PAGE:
Most people who are infected with coronavirus are not experiencing severe symptoms and some have no symptoms. COVID-19 got the worst of it for relatively few patients. This writes SFGate.
Nurse intensive care Sheri Antoinette saw serious cases.
“Lucky — if you can call them that — recover, but not in the sense that their life returns to normal. For some the damage is permanent. Their bodies will never be fully restored,” says Antoinette.
“When they say “recovered”, they don’t tell you what this means is that you may need a lung transplant, wrote Antoinette in his post on Twitter. Or that you can return after discharge, with a massive heart attack or stroke, because COVID-19 makes your blood thick. Or, you may need extra oxygen for the rest of my life.”
“COVID-19 — this is the worst disease that I have ever worked with in 8 years working as a nurse in the ICU,” added the nurse.
Tweet Antoinette provoked a strong reaction cure patients with COVID-19 and nurses working on the front line of the fight against coronavirus.
Here’s what they wrote.
“I am currently in the hospital after a heart attack, due to heavy blood clotting caused by COVID-19. I have a stent in my heart and I have to wear the device monitor the heart all the time. Now I’m worried months of recovery, including physical and occupational therapy. I’m only 29,” — writes the user Dan.
“I suffered acute renal failure and needed dialysis. Now I have asthma, chronic cough and irregular heartbeat. And, my case was considered a case of moderate severity,” shared Stephanie Mccarroll.
One nurse wrote what symptoms it is most often observed in patients COVID-19.
“Everything is so swollen that the skin blisters and they are so tight, that it seems, here-here will burst. And my skin is so dry, flaky, what to grease it with vaseline at each change practically necessary, — I wrote to the nurse. — Every skin is “weeping” fluid and covered with sores, and it just slides off at the slightest touch.”
“All the blood thick. Can’t understand why it thickened, but it is dark and thick. All of the kidneys fail. Urine dark or red. All patients have abnormal heart rhythm. But even without major heart problems, but it does not beat normally, adds the nurse. — Every patient has a Foley catheter and rectal tube — incontinence of bowel and bladder. All the feeding tube. All”
“Never before in my entire career I have never seen,” concluded the nurse.
“In March of 2019 I spent 10 days on the ventilator with ARDS (acute respiratory distress syndrome), and I’m still on oxygen. Homecoming is just the beginning for the next steps in recovery. Every aspect of my life has changed for the worse. Please support and help everyone you know who has survived. And wear a mask,” wrote another nurse.
“My “easy” thing ended after more than two months. In the lower right lung are scarred, and the stomach and digestion are a mess like never before. But I cough much less and can go out again. And, by the way, this is the third time in two months, when I “recovered”. I just hope it does not happen again”, — shared their experiences of the disease Eli.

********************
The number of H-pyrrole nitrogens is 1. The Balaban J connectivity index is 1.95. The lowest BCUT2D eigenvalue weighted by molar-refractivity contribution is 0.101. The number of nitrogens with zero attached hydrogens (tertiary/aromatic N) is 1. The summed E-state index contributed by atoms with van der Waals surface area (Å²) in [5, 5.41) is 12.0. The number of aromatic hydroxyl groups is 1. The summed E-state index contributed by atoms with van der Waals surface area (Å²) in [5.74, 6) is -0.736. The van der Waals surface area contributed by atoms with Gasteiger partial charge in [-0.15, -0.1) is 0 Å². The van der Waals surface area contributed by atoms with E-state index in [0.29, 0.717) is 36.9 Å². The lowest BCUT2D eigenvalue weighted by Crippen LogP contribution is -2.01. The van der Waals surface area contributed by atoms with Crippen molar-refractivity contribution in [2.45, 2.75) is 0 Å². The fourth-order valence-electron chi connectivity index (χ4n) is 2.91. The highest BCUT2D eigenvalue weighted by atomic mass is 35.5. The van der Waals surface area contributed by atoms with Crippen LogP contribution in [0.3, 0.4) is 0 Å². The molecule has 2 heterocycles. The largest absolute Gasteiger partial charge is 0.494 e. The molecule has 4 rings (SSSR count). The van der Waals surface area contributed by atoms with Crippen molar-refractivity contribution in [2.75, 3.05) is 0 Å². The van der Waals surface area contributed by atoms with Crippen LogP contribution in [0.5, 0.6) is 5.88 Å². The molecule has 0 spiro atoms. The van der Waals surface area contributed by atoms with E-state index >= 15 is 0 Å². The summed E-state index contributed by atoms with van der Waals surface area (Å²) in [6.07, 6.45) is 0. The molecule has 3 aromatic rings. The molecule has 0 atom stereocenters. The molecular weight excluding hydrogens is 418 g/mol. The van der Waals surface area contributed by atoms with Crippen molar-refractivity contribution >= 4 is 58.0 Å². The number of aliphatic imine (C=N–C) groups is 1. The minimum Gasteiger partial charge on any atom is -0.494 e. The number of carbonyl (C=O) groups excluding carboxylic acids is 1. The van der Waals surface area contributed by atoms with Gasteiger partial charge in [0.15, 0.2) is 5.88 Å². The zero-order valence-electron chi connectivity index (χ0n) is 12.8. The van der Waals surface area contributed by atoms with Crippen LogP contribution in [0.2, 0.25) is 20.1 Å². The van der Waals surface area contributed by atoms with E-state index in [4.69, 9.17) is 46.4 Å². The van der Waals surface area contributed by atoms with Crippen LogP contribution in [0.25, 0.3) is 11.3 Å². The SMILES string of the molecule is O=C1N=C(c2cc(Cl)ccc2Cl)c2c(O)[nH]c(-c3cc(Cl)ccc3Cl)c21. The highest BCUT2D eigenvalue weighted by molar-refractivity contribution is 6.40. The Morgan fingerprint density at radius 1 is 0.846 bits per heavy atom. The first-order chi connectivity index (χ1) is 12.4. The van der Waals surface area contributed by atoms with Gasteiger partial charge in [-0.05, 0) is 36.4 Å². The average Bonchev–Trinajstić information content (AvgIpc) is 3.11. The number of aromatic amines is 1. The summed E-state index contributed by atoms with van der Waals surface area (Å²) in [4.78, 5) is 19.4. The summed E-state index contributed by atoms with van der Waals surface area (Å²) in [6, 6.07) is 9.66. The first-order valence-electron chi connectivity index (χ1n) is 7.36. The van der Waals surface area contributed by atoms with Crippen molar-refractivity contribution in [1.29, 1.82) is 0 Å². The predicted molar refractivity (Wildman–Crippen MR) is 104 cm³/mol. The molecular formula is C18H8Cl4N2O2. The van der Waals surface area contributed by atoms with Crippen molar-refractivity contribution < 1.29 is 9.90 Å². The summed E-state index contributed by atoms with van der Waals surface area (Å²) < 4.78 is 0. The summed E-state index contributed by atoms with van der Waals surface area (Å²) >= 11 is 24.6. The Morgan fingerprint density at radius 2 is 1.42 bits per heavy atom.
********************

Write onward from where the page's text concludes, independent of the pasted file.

“I’m a nurse on the front line and contracted the coronavirus. I’m a relatively healthy 24-year-old girl could barely pass the half of the stairs. My blood pressure soared, the chest pain was debilitating. After 8 weeks and still feel chest pain and shortness of breath. This is not a joke,” wrote Alicia.
“I had COVID-19 more than 60 days. I am 33 years old, I was running and doing yoga every day. I couldn’t walk for two weeks, but a couple of steps. It was the worst illness of my life,” wrote one of the survivors.
He also described the first signs COVID-19: “I woke up sweaty (not usually sweat at night). Light sporadic chills, but without fever (or I thought I did not have fever because I measured the temperature only in the afternoon). I had loose stools, but not much.”
“I “recovered” on March 29. I was born 65 years ago and I have chronic bronchitis, which usually appeared perhaps twice a year. Now, after COVID-19, I have acute bronchitis 3-4 times a month,” said Hollis Charles.
“I got sick COVID-19 in March, and in may appeared symptoms of encephalomyelitis/chronic fatigue syndrome, which left me bedridden for a few days. I’m so glad someone mentioned it, so I know I’m not the only one feeling it.” — share your story one more recovered.
“My colleague is a 30-year-old completely healthy person is still have breathing problems, two months later. There are patients who return to the emergency room after they “recovered” because they can’t breathe or have blood clots blood. This is madness,” said one paramedic.
“I have been ill in March and spent 6 days on the ventilator. To date, I still have shortness of breath. I have pain which I never had before. I noticed that I don’t urinate as often as usual. And my legs and feet swell so much that the shoes do not fit,” wrote the user Mellie B.
“I am healthy, active 23-year-old man, and I still have significant damage to the lungs two months after I “recovered”,” writes Laney Whitney.
“My husband contracted the coronavirus, two and a half months ago. Although my symptoms were mild, my husband could barely breathe, and now, a month after he recovered, we found that he had permanent lung damage. It’s not just the flu,” wrote sue MIA.
“I had the “easy” case in February. I was not hospitalized. And I’m still extremely sick with many symptoms including inflammation and pain within 3 weeks. I have no doubt that this virus causes irreparable damage. Talk with someone who has one, before you decide to go without a mask.” writes Lasia Fay.